• How to preserve the future’s past

    I have a session idea and was curious if others are interested in it. Here’s my pitch:

    We are all librarians now.

    Our combined desktops, laptops, and ereaders contain thousands of thousand of texts, images, and sounds that we have to pay some attention to if we expect them to exist and persist over the next five, ten, or fifteen years.  We can do this because those works are under our local control.

    But what of the texts, images, and videos that we contribute to sites like Twitter and Facebook?  These are readily available in the moment, but only weeks later they are increasingly difficult to find again and retrieve.  What about the years of own correspondence that are hosted on institutional email servers?  What about that amazing  website that we bookmarked 3 years ago, but has disappeared sometime since then?  Should we accept that our work is just a sand mandala?

    I’m interested in learning more about the tools and approaches related to personal archiving.  I was hoping we could share our own strategies that work and help each other around the roadblocks that stop us from  capturing, preserving and re-using the digital artifacts and interesting detritus of our lives.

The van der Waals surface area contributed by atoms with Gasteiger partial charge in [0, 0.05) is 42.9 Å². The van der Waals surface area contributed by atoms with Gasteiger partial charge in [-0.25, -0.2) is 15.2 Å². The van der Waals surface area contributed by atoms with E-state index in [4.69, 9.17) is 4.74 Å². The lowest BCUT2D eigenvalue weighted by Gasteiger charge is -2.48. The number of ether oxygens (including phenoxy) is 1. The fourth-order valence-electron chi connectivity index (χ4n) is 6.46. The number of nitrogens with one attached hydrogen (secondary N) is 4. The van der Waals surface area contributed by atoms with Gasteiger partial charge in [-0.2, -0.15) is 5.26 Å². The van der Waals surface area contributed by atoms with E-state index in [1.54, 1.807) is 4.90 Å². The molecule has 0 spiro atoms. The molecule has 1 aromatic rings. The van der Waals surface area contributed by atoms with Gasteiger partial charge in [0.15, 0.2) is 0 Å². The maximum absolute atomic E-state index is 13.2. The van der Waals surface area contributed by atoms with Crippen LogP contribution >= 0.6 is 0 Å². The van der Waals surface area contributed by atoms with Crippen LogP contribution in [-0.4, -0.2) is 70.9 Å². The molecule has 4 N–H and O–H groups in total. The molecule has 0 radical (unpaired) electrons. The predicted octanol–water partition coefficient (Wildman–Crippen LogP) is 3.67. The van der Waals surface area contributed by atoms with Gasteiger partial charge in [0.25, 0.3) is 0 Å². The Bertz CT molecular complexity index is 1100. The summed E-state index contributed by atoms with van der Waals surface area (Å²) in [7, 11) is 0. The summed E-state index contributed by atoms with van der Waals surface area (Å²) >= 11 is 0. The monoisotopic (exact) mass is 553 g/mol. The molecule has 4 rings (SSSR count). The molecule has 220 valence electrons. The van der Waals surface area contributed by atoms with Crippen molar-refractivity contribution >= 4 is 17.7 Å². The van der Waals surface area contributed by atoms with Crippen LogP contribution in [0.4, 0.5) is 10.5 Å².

1. Kim Martin says:

    Hi Mita,

    I think this is a really interesting idea. I gave a workshop here at FIMS last summer on Ebooks and was surprised that hardly anyone had heard of Zotero or Mendeley, let alone thought of having any kind of personal archive.

    I would very happily participate in this session!


  2. akriesberg says:

    This looks like a session I could get into…starting with personal archiving practice (which is a hobby horse of NDIIPP right now) and expanding it to a larger discussion of preservation outside of the traditional “digital preservation” space…

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